Use of probes with fluorescence indicator distributed throughout the pharmacophore to examine the peptide agonist-binding environment of the Family B G protein-coupled secretin receptor

Kaleeckal G. Harikumar, Keiko Hosohata, Delia I. Pinon, Laurence J. Miller

Research output: Contribution to journalArticle

19 Scopus citations

Abstract

Fluorescence techniques can provide insight into the environment of fluorescence indicators situated at distinct sites within a ligand as it is bound to its receptor. Here, we have developed a series of analogues of the 27-amino acid hormone, secretin, that incorporate a fluorescent Alexa Fluor 488 into the amino terminus, the carboxyl terminus, and positions 13 and 22. Each probe bound with high affinity and was biologically active, stimulating full cAMP responses in receptor-bearing Chinese hamster ovary-SecR cells. Treatment with 10 μM guanosine 5′-(β,γ-imido)triphosphate (GppNHp) shifted the agonist-bound receptor into a G protein-uncoupled low affinity state. Fluorescence spectra for the probes in solution and bound to the receptor demonstrated maximal emission at 521 nm after excitation at 481 nm. Collisional quenching of fluorescence with potassium iodide revealed that Alexa at the amino terminus of secretin was more accessible than at the other three positions within the probes. Of note, quenching constants for each probe were higher when bound in the active state than in the G protein-uncoupled, low affinity state of the receptor, with the most marked changes occurring for the two midregion probes. Anisotropy values and fluorescence lifetimes confirmed this, with higher anisotropy and longer lifetimes observed for position 13 and 22 probes bound to the receptor in its uncoupled state than in its active state. These observations suggest that the amino terminus of secretin as docked to the receptor is most exposed to the hydrophilic aqueous milieu, and that the major changes in conformation and exposure to the medium occur in the midregion of secretin. Photoaffinity labeling studies have demonstrated approximation of each of these ligand residues with distinct receptor residues. Combining the fluorescence data with photoaffinity labeling data provides insights into the conformation and dynamics of a natural peptide ligand docked to a Family B G protein-coupled receptor.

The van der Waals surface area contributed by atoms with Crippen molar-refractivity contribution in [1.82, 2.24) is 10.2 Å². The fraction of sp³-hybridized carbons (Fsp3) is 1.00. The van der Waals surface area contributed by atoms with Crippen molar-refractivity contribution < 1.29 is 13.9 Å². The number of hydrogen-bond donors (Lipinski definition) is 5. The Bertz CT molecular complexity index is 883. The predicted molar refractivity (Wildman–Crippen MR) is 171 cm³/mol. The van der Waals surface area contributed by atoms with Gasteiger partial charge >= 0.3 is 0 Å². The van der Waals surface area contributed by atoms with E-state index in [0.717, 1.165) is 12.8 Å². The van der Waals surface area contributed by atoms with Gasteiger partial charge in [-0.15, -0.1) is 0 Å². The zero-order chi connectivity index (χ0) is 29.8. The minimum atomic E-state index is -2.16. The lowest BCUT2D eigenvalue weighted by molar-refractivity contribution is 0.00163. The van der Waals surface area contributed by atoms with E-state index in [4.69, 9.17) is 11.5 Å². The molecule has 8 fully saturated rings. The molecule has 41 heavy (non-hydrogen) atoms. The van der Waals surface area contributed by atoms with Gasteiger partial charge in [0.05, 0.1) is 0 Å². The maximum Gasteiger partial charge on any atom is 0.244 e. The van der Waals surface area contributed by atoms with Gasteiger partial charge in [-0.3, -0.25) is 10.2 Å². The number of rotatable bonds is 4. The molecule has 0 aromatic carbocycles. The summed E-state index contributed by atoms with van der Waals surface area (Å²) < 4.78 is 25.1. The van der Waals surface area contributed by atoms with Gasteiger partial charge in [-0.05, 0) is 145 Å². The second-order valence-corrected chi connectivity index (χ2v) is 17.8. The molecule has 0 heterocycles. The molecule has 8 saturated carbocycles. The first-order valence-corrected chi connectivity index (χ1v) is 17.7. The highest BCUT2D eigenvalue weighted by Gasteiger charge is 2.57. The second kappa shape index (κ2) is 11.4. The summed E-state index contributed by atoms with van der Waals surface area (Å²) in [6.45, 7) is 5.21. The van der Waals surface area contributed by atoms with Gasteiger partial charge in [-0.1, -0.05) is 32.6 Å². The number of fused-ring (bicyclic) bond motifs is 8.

Original languageEnglish (US)
Pages (from-to)2543-2550
Number of pages8
JournalJournal of Biological Chemistry
Volume281
Issue number5
DOIs
StatePublished - Feb 3 2006

ASJC Scopus subject areas

  • Biochemistry
  • Molecular Biology
  • Cell Biology

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